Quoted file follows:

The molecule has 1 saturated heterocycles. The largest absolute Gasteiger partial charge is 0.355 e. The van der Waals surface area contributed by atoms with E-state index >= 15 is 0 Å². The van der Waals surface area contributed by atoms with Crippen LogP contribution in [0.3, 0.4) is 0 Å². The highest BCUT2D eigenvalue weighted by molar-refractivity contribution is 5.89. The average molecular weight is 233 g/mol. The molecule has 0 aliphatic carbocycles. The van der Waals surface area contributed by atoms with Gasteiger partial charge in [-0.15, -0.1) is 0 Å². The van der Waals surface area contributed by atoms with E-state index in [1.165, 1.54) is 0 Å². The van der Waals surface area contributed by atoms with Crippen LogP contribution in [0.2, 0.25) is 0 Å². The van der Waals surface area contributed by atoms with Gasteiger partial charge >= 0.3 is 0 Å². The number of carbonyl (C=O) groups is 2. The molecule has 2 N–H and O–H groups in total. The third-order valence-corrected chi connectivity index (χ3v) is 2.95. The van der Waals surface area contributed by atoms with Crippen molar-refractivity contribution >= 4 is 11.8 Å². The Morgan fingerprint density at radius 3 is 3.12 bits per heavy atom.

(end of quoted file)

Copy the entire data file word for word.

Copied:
The molecule has 1 saturated heterocycles. The largest absolute Gasteiger partial charge is 0.355 e. The van der Waals surface area contributed by atoms with E-state index >= 15 is 0 Å². The van der Waals surface area contributed by atoms with Crippen LogP contribution in [0.3, 0.4) is 0 Å². The highest BCUT2D eigenvalue weighted by molar-refractivity contribution is 5.89. The average molecular weight is 233 g/mol. The molecule has 0 aliphatic carbocycles. The van der Waals surface area contributed by atoms with Gasteiger partial charge in [-0.15, -0.1) is 0 Å². The van der Waals surface area contributed by atoms with E-state index in [1.165, 1.54) is 0 Å². The van der Waals surface area contributed by atoms with Crippen LogP contribution in [0.2, 0.25) is 0 Å². The van der Waals surface area contributed by atoms with Gasteiger partial charge >= 0.3 is 0 Å². The number of carbonyl (C=O) groups is 2. The molecule has 2 N–H and O–H groups in total. The third-order valence-corrected chi connectivity index (χ3v) is 2.95. The van der Waals surface area contributed by atoms with Crippen molar-refractivity contribution >= 4 is 11.8 Å². The Morgan fingerprint density at radius 3 is 3.12 bits per heavy atom.